Translating extra-linguistic culture-bound concepts in Mofolo: a daunting challenge to literary translators
Translating extra-linguistic culture-bound concepts in Mofolo presents a daunting challenge to literary translators as such concepts require that the translator possess a substantial amount of knowledge and background of the Sesotho culture. The present study undertakes a comparative analysis of Thomas Mofolo’s Moeti oa Bochabela and its translations Traveller to the East (English) and L’homme qui marchait vers le soleil levant (French) to highlight problems encountered due to lack of understanding of culture-bound extra-linguistic elements (ECE). The article also aims to bring to light translation techniques employed and culture related factors that may hinder the translator from rendering the intended meaning with high accuracy. The semantic analysis of culture-bound extra-linguistic elements shows how readers of the English and French translation may not have a full grasp of the book due to lack of functional equivalence and the disparity in semantic range between Sesotho and the European languages. The impasse of meaning is evidenced throughout the book by the number of words that were either left untranslated or mistranslated as can be observed in the translation of the two poems addressed to Fekisi’s cows. The paper uses some of the untranslated and mistranslated elements to show that there is no such a thing as an absolute translation.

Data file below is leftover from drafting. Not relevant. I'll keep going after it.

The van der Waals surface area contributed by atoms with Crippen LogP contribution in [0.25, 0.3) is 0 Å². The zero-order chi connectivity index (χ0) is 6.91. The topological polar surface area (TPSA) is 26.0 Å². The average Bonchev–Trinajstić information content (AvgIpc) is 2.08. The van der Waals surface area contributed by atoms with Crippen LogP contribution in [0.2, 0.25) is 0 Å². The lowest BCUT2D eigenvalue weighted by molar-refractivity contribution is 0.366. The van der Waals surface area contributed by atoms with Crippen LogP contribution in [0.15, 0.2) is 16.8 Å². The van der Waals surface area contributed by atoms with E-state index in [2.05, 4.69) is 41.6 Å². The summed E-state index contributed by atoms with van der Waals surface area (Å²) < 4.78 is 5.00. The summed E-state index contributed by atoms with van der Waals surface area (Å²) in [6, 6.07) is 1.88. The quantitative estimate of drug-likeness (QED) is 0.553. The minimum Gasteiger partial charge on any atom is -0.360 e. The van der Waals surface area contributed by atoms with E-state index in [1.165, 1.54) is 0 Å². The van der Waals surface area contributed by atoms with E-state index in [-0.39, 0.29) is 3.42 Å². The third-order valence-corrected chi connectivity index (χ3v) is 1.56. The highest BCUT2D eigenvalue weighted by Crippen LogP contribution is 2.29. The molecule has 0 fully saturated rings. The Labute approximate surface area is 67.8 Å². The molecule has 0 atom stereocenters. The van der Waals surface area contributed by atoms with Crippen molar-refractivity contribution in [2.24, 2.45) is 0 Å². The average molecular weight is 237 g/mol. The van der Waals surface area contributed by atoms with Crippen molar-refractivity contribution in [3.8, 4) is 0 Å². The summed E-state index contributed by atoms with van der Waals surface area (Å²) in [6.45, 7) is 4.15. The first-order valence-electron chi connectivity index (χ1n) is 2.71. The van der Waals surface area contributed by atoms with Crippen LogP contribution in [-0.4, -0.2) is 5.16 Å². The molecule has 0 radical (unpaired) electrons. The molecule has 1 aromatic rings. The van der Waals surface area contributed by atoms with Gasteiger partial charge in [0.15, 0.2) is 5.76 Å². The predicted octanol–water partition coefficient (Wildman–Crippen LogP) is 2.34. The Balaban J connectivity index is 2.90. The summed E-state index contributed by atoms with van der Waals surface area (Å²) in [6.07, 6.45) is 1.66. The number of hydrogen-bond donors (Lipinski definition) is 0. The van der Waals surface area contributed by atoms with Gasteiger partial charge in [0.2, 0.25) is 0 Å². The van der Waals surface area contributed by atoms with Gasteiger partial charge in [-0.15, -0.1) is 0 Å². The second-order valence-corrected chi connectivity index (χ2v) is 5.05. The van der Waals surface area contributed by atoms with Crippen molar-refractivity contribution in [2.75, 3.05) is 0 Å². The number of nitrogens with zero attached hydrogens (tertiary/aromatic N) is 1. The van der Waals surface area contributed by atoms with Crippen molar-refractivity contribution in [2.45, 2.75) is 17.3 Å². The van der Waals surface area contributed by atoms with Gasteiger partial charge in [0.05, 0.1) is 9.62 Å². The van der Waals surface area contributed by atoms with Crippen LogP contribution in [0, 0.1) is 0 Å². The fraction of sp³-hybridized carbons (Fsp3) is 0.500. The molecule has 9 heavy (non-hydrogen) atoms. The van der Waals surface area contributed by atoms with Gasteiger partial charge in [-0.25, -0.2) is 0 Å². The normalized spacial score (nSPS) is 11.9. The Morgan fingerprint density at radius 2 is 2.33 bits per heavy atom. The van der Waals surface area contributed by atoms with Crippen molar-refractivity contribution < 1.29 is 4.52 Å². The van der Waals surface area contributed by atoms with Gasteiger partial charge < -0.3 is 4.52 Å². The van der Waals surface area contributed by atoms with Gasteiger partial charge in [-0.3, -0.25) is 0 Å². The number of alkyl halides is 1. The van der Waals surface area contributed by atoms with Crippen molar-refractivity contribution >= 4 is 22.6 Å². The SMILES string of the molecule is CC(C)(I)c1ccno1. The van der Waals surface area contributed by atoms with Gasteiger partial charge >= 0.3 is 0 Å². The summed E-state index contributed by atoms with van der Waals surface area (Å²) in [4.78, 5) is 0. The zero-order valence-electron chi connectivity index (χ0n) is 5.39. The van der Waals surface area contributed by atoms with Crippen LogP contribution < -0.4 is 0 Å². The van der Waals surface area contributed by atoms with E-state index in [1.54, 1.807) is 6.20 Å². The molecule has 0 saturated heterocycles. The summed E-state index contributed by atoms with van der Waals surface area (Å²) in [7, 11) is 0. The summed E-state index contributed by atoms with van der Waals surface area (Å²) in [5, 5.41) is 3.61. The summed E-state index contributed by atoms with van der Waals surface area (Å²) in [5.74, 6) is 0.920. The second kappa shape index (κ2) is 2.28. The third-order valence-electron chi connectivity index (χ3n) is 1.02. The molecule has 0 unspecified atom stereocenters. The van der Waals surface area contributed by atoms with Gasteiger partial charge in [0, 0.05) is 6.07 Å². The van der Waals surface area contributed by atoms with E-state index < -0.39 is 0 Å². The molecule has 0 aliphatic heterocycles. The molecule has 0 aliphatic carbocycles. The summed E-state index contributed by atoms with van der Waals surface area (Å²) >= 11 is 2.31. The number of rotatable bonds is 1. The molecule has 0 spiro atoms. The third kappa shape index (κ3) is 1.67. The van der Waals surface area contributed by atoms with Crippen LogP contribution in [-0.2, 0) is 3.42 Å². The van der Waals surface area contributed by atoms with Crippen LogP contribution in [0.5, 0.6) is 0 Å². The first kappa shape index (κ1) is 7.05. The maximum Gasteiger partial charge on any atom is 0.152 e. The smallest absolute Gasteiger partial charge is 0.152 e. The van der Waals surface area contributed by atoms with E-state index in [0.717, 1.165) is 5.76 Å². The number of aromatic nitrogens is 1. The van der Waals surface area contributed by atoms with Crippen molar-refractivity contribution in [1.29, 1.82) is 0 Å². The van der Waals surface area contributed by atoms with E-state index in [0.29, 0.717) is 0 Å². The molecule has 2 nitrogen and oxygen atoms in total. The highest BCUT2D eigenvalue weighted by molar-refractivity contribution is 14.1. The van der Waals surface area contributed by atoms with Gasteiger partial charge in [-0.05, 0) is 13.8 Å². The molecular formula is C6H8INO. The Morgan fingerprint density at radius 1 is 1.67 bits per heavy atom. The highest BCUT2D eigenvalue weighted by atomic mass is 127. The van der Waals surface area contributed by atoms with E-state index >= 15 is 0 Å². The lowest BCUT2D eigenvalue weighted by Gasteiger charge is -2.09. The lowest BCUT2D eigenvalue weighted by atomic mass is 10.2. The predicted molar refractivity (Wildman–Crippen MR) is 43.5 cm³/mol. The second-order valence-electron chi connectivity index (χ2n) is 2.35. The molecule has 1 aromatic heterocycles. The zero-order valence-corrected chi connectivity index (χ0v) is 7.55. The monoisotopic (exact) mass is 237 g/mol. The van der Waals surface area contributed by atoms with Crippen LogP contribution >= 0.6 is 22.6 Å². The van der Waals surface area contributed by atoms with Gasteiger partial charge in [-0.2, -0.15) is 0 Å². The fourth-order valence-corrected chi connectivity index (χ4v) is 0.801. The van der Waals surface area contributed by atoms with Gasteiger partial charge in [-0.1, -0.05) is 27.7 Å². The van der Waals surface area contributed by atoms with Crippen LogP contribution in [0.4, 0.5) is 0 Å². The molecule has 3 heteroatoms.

Keywords: culture-bound extra-linguistic elements, functional equivalence, impasse of meaning, mistranslation, semantic range, translation by omission